As shown in FIG. lE, a conductive material such as tungsten silicide having good thermal resistance is deposited to a thickness of about 1,000 Å by, e.g., sputtering. The tungsten silicide layer 113 protects the surface of the gallium arsenide substrate during subsequent side wall etching of the photoresist layer 105 and during high temperature processing such as activation of ion implanted impurities. The side walls of the lower photoresist layer 105 are then etched under the same conditions as etching of the second or intermediate layer photoresist 107. This etching controls the shape of the opening 112a in the lower photoresist layer 105 and, thus, the shape of the T-shaped gate 114. Thus, the process time is controlled to form the desired shape; for example, etching can be performed for about twenty minutes FIG. 1F shows the stage of the method after such etching.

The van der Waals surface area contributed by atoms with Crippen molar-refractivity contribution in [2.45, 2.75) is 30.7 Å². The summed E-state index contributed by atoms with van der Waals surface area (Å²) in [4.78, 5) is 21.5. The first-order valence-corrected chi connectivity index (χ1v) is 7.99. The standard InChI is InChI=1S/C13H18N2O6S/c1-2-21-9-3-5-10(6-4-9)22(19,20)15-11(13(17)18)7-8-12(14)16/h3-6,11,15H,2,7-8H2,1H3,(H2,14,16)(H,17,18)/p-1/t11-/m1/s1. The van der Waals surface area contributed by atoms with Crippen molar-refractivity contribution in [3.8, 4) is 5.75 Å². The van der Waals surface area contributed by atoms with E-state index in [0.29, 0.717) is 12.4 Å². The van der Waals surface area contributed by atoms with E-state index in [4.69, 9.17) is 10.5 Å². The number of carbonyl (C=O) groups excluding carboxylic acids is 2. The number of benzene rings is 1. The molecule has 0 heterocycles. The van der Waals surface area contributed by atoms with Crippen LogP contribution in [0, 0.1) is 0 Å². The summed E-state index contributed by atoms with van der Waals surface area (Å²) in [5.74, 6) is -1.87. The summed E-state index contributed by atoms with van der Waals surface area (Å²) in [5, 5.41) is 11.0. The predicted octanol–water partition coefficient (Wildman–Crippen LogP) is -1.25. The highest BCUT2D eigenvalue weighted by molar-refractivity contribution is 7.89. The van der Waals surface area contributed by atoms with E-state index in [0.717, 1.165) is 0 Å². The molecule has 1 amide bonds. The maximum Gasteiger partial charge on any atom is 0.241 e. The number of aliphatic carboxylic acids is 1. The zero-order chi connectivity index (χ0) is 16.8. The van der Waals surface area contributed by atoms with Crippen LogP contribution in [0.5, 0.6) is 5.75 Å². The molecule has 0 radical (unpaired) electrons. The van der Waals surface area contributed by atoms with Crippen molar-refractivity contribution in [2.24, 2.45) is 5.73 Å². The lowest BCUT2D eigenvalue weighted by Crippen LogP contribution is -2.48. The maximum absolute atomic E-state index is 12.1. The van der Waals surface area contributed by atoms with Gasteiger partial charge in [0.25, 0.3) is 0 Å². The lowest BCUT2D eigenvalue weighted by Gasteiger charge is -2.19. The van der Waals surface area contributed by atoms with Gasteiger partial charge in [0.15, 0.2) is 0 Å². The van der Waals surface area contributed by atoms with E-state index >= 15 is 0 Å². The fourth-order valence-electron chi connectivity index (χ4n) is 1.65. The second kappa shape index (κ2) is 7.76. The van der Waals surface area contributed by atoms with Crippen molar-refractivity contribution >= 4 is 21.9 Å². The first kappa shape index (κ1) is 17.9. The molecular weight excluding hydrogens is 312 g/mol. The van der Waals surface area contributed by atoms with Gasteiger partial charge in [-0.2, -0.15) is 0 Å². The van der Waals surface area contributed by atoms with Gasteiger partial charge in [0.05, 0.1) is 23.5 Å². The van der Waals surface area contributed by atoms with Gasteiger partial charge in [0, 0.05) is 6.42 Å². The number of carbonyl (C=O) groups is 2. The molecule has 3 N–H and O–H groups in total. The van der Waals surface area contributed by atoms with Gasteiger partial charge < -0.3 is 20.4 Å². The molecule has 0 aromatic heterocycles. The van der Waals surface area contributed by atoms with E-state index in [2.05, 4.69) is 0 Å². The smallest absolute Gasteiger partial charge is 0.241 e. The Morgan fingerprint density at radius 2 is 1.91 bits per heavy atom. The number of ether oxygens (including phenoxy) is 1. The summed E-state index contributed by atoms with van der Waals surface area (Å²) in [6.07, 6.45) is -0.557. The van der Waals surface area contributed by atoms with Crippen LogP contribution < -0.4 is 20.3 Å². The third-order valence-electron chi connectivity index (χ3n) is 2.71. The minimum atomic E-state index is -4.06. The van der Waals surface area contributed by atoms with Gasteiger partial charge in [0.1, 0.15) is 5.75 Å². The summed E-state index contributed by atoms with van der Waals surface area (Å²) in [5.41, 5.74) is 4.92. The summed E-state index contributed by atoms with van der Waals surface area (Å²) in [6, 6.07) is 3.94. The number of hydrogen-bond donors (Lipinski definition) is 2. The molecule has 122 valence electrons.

If desired, titanium may be deposited on the tungsten silicide by, e.g., vapor deposition. The deposited titanium, along with the exposed portion 104a of the titanium layer 104 can be used as an electrode for gold plating under a temperature of 50° C. and a growing rate of 0.1 μm/minute. The T-shaped gate 114 is then formed, as shown in FIG. 1G. Lift-off of the lower photoresist layer 105 can be accomplished using acetone and oxygen plasma, and removal of the photoresist using oxygen plasma etching at a power of 100 to 200 W under a pressure of 2 Torr for ten to twenty minutes flowing oxygen at 10 sccm. After removing the titanium layer 104 by dry etching, source and drain regions 115 can be formed using the T-shaped gate 114 and photolithographically patterned resist layer 105b as a mask. For example, silicon can be ion implanted using the T-shaped gate as a mask at an energy of 100 to 200 Kev and a dose of 1 to 5×1013 /cm.sup. 2. After activation of the implanted ions at, e.g a temperature of 800 to 900° C. for three to thirty seconds in a hydrogen atmosphere, an N+ layer forming the ohmic contact region of the source and drain 115 are formed as shown in FIG. 1H.